Some members of the board see the sailing club as a potential liability, that it functions in a nebulous realm somewhere between the parameters assigned to school sports teams and school clubs, making the operation difficult to oversee from the district’s standpoint.
Breakwater Yacht Club Director Bruce Tait, who oversees the sailing program, has said the club is only asking the school for its participation in two ways: purchasing Inter-Scholastic Sailing Association (ISSA) membership so that students can compete in events, and providing one faculty advisor, who doesn’t need a sailing background, to be in charge of logistics, like collecting permission slips and monitoring children who are not out on the water.
“Conceptually, I love the idea of having [the sailing club], but I don’t think it fits the definition of a program that we can take on ourselves as a school,” school board member Chris Tice said.
In the end, Dr. Gratto suggested the school continue to support a Middle School Sailing Club for the spring term, which would cost about $1,400 for an advisor, with the intention of eliminating both the middle school and high school programs for the 2011 – 12 school year.
“That would give [the Breakwater Yacht Club] enough time to put the plans in place for next year,” he said.
Sag Harbor School Board members expressed disappointment upon learning that State Assemblyman Fred Thiele Jr. cancelled his appearance to stand before the school district at a special meeting that would have taken place last Friday, March 25.
The assemblyman issued a press release explaining he had been tied up in Albany for issues related to the state budget, and noted that he would be speaking to the community at large about the proposed two-percent tax cap at Rogers Memorial Library in Southampton on April 20.
“I was very excited to go to that, and all of a sudden I found out it was canceled,” said resident Walter Tice who added that a two-percent cap would profoundly change the school district, and said it is “illogical” that Thiele would support such a measure. “I urge you not to give up your effort to change his mindset.”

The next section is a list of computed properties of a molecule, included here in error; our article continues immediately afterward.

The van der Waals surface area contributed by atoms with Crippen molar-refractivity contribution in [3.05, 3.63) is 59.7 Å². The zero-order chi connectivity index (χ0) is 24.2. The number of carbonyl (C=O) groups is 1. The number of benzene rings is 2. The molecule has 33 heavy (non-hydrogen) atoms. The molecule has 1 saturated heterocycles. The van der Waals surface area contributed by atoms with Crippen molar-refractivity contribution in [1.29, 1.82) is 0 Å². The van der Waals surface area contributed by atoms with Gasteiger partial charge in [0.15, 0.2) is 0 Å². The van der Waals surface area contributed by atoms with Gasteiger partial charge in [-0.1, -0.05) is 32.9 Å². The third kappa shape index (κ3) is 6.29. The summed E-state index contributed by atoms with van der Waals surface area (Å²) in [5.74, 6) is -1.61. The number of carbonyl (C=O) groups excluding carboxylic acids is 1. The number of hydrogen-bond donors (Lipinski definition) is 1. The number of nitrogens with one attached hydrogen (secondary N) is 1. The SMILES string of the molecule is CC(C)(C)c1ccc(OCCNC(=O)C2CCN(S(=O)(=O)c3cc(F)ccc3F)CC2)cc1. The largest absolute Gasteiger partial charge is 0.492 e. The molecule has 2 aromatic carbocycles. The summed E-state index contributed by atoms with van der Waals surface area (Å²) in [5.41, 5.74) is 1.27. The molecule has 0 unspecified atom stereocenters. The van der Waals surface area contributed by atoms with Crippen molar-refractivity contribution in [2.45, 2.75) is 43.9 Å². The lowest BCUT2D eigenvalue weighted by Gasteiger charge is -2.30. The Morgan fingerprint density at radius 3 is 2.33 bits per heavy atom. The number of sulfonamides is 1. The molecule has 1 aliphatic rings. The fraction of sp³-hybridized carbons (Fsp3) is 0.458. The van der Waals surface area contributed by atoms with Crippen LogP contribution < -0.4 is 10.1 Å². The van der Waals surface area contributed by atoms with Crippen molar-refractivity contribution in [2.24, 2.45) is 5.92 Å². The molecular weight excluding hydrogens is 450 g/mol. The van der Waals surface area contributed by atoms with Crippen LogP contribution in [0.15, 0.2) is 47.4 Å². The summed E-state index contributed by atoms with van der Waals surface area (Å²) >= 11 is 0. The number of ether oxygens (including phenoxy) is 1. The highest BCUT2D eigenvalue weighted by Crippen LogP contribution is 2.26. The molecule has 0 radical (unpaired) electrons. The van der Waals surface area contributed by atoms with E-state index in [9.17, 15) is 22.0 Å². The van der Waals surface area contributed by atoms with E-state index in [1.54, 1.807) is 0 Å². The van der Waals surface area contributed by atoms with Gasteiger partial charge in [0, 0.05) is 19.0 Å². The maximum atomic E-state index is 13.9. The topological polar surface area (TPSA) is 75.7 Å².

“This is a very union-dominated state that has worked itself into a [place] where our taxes are out of control,” Wilcoxen responded. “I personally would support a tax cap, with caveats.”
Such caveats include repealing the Wicks Law, the Triboro Amendment and delving into pension reform, all measures that would loosen-up the high cost of labor for school districts throughout New York State.
In a continued effort to make business office operations more effective and efficient, Sag Harbor School District Business Manager Janet Verneuille appealed to the Board of Education for a new position in that department.
“I’m proposing, at this point, to bring in somebody who would act as a secretary to me, but more importantly would be in charge of benefits,” Verneuille said. “The most important part of the budget is labor, so it’s very important to have someone doing benefits apart from salaries.”
The board supported the addition of the new position.